• At "normal" length, it'll do anything we're ever likely to want, including HSS.

    Once the extensions are on, there's more surface area for heat loss and the heat input is unlikely to be able to keep up with the losses at higher temperatures. I think it'll probably still manage "normal" stainless temperatures no problem.

  • More playing.

    I took some pictures with a thermal imaging camera because I wanted to understand where the heat was going. Thermal Imaging can be quite difficult to interpret for a number of tediously technical reasons, but it told me what I needed to know and I was pretty happy with the results.

    I had run the oven up to 1100 degC (2012 degF) and held it for an hour. I was concerned about the surface temperature and safety, given that the surface temperature was showing around 300 degF (about 150 degC) on the door. I felt it would probably be reasonably safe because the Ceramic Fibre board is pretty poor at transferring heat.

    I pressed my hand against the door for 5 seconds

    Then took it away and photographed the door

    The poor heat transfer between the board and my skin meant that I suffered no damage and no pain. I'm reasonably happy that the risk of burning oneself through accidental contact with the outside of the oven is acceptably low.

    I've now stuck the 2 ovens together.

    I'd taken reasonable pains to make sure both ovens were close to identical in terms of their construction, hoping that they could be controlled from a single control box, albeit with a second SSR slaved to the first to feed the second oven from a separate 230V, 13A supply.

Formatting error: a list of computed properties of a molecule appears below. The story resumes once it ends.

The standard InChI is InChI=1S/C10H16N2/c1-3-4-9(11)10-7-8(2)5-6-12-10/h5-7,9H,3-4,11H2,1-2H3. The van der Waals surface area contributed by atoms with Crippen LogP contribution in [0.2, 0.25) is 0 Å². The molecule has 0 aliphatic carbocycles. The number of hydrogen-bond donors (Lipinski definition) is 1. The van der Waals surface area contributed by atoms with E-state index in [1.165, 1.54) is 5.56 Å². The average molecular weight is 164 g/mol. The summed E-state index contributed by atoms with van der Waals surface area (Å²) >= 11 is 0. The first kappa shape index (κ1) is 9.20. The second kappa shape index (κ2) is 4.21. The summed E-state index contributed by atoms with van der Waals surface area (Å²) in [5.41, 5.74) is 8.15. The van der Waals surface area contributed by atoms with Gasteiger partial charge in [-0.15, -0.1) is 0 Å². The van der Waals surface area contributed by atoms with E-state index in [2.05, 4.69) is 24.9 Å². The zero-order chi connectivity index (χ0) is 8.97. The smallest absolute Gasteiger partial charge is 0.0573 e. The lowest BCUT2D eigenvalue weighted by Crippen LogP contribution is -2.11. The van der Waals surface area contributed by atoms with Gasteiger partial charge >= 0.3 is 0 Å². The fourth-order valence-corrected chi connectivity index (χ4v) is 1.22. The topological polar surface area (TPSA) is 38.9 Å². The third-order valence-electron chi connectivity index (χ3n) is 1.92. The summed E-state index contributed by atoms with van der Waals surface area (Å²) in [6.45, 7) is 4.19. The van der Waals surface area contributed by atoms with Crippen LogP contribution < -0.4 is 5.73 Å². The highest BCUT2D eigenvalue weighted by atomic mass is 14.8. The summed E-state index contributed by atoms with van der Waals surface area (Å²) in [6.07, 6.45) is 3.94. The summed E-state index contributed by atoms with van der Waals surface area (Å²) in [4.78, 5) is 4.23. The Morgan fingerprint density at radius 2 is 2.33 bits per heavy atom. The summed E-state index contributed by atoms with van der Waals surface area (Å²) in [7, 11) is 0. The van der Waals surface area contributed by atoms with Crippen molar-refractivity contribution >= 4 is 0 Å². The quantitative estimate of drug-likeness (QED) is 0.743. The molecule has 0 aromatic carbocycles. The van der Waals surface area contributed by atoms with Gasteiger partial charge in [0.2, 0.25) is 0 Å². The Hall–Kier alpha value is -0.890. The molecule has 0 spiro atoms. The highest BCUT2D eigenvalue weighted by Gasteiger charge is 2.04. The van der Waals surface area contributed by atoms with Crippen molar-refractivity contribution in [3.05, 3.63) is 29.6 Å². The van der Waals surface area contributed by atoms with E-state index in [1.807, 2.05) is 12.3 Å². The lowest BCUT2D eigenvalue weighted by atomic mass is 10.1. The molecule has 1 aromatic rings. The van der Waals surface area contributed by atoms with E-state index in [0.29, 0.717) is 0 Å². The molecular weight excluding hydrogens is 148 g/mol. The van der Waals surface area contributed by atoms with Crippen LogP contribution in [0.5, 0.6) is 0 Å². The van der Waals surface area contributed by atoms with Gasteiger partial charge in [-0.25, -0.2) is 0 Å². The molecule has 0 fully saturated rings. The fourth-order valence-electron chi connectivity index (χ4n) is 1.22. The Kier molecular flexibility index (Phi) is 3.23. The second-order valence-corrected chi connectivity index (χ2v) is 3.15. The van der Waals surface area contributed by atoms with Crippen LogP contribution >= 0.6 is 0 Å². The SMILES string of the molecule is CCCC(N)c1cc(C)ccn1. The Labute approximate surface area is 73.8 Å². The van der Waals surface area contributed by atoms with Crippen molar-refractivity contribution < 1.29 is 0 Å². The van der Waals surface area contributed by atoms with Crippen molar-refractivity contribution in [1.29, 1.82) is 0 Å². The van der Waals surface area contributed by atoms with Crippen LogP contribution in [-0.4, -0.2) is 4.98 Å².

I lashed up the slave supply and fed it off the control box.

    I attached a handheld readout to the thermocouple in the slave oven, set the temperature to 800 degC (1472 degF) and started it.

    The indicated temperature of the slave oven seemed to rise faster than that of the master, showing a difference of around 60 degC at 300 degC and 240 degC respectively. The gap then closed until both readings were within a couple of degC when the master reached 800 degC. Leaving it at 800 degC for another half hour, the gap opened up somewhat until, after half an hour of "soak", the slave was showing 795 degC with the master at the 800 degC setpoint.

    Having gone to the trouble of building the ovens, I would want to see better control than this. Running off a single controller was an attempt at keeping the cost down and I don't feel the cost saving justifies the reduction in performance. In future, any joining of ovens will be done with each of them controlled independently by its own control box. This will give the tight control expected of an HT oven.